7 Steps to Make Time for You

We all know that there is only 24 hours in a day. But how many hours of stuff do you try and cram in? Making time for you needs to be a priority so you can attend to your health and wellbeing, and be the person you want to be.

Ladies hand with a clock

I recall one day leaving work and looking at the building towering over me, and I thought “How did this place become me life?”

Perhaps you have had this thought too?

Or maybe you have focussed your life on helping others, and busily fill your time attending to their needs. You may not have even realised that you do not make time for you.

A recent survey of my members showed that making time for themselves, was their biggest barrier to having enough time to change their eating habits.

Make Time for You

#1 Know where your time goes

I strongly encourage completing a time audit for a at least three days. Break your day into 15 to 60 minute time slots.

Once you remove 8 hours for sleep and perhaps 8 to 10 hours for work, you will have 6 to 8 hours left.

You can use a print or electronic diary to complete the audit!

#2 What can you let go of?

From your time audit, identify activities, tasks or responsibilities that someone else could do.

These exist in your work and home life.

Some suggestions in your home life – shopping, help with preparing meals, gardening and house cleaning and ironing.

#3 Use your time wisely

Can you share healthy activities with family and friends e.g. cook lunch together, go hiking or bike riding or join a meditation class?

How much time do you spend watching TV, movies and scanning the internet, including social media?

Many smart phones have a screen time function that lets you know how much time you spend on your phone. Of course, you will have to deduct your work usage first.

Couple waling their dog in a forest

#4 How would you use 30 minutes a day for you?

If you had 30 minutes a day of dedicated time for you, what would you choose to do?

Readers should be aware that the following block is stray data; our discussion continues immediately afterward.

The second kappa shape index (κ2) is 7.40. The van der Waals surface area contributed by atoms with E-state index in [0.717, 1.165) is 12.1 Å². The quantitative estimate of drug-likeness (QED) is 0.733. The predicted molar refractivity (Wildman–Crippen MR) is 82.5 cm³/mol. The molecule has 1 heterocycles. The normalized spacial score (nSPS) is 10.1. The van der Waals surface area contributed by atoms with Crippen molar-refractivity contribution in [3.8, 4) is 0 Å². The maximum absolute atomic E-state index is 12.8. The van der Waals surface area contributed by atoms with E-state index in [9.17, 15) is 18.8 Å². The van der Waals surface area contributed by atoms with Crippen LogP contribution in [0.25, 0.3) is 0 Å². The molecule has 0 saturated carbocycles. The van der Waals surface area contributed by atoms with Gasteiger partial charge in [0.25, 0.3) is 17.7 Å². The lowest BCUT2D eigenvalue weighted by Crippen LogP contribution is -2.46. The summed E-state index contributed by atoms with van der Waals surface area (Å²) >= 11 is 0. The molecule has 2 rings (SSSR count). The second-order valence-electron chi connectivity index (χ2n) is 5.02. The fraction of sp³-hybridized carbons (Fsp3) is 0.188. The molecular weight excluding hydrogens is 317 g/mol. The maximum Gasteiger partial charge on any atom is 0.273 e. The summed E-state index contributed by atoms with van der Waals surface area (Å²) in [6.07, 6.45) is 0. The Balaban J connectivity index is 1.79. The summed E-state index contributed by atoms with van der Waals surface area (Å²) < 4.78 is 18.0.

• Prepare a meal from whole foods.
  • Take a walk.
  • Do an online yoga class.
  • Listen to a guided meditation.
  • Register for an Eating Habit Profile, and get some help putting an action plan in place.

#5 Write down at least 10 benefits from having time for you

Here is a few to get you started:

  • Feel healthier.
  • Have more energy.
  • Less concern about body weight.
  • Reduce stress associated with work.
  • Feel happier and less grumpy.
  • Attend to a health condition.
  • Learn what it feels like to just breathe and not worry about anything.

#6 Commit to time for you each day

How much time are you going to have for you each day?

Can you find 10 minutes three times a day?

Write down the amount of time that you are committing to.

#7 Schedule “you time” in your diary

Your appointment with yourself for exercise, meditation, planning healthier meals or having a soak in an aromatherapy bath, is as important as any other appointment in your diary.

In fact. It is more important.

Put “you time” in your diary now!

Women holding a bowl of tofu salad

I understand that if “you time” is a new concept for you, then you might appreciate some assistance.

If you would like to make health and wellbeing a priority for you, but are not quite sure where to start, then you are welcome to join me in an eating habit profile.

In the call we identify  your biggest barrier to changing the way you eat – and this is often time!

I get you started with a personalised tip that you can put into action immediately.


I offer the calls for free as I know you have probably tried many diets and programs, and you now want something that works.


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